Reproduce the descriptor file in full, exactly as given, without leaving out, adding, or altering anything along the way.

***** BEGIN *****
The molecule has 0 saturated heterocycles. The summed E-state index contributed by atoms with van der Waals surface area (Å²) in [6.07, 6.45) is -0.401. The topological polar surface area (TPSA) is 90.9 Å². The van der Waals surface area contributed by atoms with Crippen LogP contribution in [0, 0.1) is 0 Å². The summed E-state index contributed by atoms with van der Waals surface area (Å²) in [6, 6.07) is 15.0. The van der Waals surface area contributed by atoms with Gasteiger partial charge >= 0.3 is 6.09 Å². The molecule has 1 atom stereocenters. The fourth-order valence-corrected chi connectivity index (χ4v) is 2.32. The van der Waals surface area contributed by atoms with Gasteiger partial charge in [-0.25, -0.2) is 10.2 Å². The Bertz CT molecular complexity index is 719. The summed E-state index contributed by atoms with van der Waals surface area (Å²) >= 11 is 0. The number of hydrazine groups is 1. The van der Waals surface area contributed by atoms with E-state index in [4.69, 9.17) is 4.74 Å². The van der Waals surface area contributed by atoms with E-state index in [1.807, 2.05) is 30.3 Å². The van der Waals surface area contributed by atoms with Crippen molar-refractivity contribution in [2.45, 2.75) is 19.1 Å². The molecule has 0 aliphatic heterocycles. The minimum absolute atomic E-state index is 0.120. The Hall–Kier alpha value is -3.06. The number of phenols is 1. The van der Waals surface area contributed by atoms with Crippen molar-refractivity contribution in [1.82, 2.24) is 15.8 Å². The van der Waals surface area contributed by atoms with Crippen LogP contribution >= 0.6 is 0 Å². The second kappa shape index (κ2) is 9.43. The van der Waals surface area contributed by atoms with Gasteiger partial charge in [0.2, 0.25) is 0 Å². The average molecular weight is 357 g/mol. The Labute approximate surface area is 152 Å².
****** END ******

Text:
The molecule has 0 saturated heterocycles. The summed E-state index contributed by atoms with van der Waals surface area (Å²) in [6.07, 6.45) is -0.401. The topological polar surface area (TPSA) is 90.9 Å². The van der Waals surface area contributed by atoms with Crippen LogP contribution in [0, 0.1) is 0 Å². The summed E-state index contributed by atoms with van der Waals surface area (Å²) in [6, 6.07) is 15.0. The van der Waals surface area contributed by atoms with Gasteiger partial charge >= 0.3 is 6.09 Å². The molecule has 1 atom stereocenters. The fourth-order valence-corrected chi connectivity index (χ4v) is 2.32. The van der Waals surface area contributed by atoms with Gasteiger partial charge in [-0.25, -0.2) is 10.2 Å². The Bertz CT molecular complexity index is 719. The summed E-state index contributed by atoms with van der Waals surface area (Å²) >= 11 is 0. The number of hydrazine groups is 1. The van der Waals surface area contributed by atoms with E-state index in [4.69, 9.17) is 4.74 Å². The van der Waals surface area contributed by atoms with E-state index in [1.807, 2.05) is 30.3 Å². The van der Waals surface area contributed by atoms with Crippen molar-refractivity contribution in [2.45, 2.75) is 19.1 Å². The molecule has 0 aliphatic heterocycles. The minimum absolute atomic E-state index is 0.120. The Hall–Kier alpha value is -3.06. The number of phenols is 1. The van der Waals surface area contributed by atoms with Crippen molar-refractivity contribution in [1.82, 2.24) is 15.8 Å². The van der Waals surface area contributed by atoms with Crippen LogP contribution >= 0.6 is 0 Å². The second kappa shape index (κ2) is 9.43. The van der Waals surface area contributed by atoms with Gasteiger partial charge in [0.2, 0.25) is 0 Å². The average molecular weight is 357 g/mol. The Labute approximate surface area is 152 Å².